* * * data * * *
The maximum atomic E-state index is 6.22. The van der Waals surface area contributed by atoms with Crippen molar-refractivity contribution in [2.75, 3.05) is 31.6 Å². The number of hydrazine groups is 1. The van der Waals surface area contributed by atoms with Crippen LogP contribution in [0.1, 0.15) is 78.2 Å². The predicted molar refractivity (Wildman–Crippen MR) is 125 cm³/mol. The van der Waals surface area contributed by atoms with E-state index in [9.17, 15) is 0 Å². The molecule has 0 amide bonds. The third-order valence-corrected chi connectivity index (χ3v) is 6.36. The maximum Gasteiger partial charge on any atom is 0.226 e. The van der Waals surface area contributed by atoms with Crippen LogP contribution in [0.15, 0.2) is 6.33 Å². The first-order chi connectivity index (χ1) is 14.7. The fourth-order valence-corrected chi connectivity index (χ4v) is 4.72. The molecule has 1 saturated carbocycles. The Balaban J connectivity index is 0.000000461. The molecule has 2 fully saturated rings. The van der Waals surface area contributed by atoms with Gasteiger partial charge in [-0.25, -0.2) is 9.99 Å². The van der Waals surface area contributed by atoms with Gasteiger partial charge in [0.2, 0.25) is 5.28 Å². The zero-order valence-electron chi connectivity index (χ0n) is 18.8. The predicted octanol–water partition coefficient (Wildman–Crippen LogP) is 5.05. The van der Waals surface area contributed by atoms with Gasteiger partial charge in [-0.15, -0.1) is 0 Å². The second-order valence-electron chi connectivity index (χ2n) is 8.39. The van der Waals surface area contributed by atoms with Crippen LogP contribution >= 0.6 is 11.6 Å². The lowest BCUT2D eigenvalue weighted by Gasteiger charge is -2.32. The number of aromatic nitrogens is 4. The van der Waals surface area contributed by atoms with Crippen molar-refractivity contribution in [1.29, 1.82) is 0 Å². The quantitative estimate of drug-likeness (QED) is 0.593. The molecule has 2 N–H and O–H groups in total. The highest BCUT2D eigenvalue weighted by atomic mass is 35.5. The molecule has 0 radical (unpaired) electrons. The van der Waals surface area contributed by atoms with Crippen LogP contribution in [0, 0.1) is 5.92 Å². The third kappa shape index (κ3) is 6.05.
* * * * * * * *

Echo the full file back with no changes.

The maximum atomic E-state index is 6.22. The van der Waals surface area contributed by atoms with Crippen molar-refractivity contribution in [2.75, 3.05) is 31.6 Å². The number of hydrazine groups is 1. The van der Waals surface area contributed by atoms with Crippen LogP contribution in [0.1, 0.15) is 78.2 Å². The predicted molar refractivity (Wildman–Crippen MR) is 125 cm³/mol. The van der Waals surface area contributed by atoms with E-state index in [9.17, 15) is 0 Å². The molecule has 0 amide bonds. The third-order valence-corrected chi connectivity index (χ3v) is 6.36. The maximum Gasteiger partial charge on any atom is 0.226 e. The van der Waals surface area contributed by atoms with Crippen LogP contribution in [0.15, 0.2) is 6.33 Å². The first-order chi connectivity index (χ1) is 14.7. The fourth-order valence-corrected chi connectivity index (χ4v) is 4.72. The molecule has 1 saturated carbocycles. The Balaban J connectivity index is 0.000000461. The molecule has 2 fully saturated rings. The van der Waals surface area contributed by atoms with Gasteiger partial charge in [-0.25, -0.2) is 9.99 Å². The van der Waals surface area contributed by atoms with Gasteiger partial charge in [0.2, 0.25) is 5.28 Å². The zero-order valence-electron chi connectivity index (χ0n) is 18.8. The predicted octanol–water partition coefficient (Wildman–Crippen LogP) is 5.05. The van der Waals surface area contributed by atoms with Gasteiger partial charge in [-0.15, -0.1) is 0 Å². The second-order valence-electron chi connectivity index (χ2n) is 8.39. The van der Waals surface area contributed by atoms with Crippen LogP contribution >= 0.6 is 11.6 Å². The lowest BCUT2D eigenvalue weighted by Gasteiger charge is -2.32. The number of aromatic nitrogens is 4. The van der Waals surface area contributed by atoms with Crippen molar-refractivity contribution in [1.29, 1.82) is 0 Å². The quantitative estimate of drug-likeness (QED) is 0.593. The molecule has 2 N–H and O–H groups in total. The highest BCUT2D eigenvalue weighted by atomic mass is 35.5. The molecule has 0 radical (unpaired) electrons. The van der Waals surface area contributed by atoms with Crippen LogP contribution in [0, 0.1) is 5.92 Å². The third kappa shape index (κ3) is 6.05.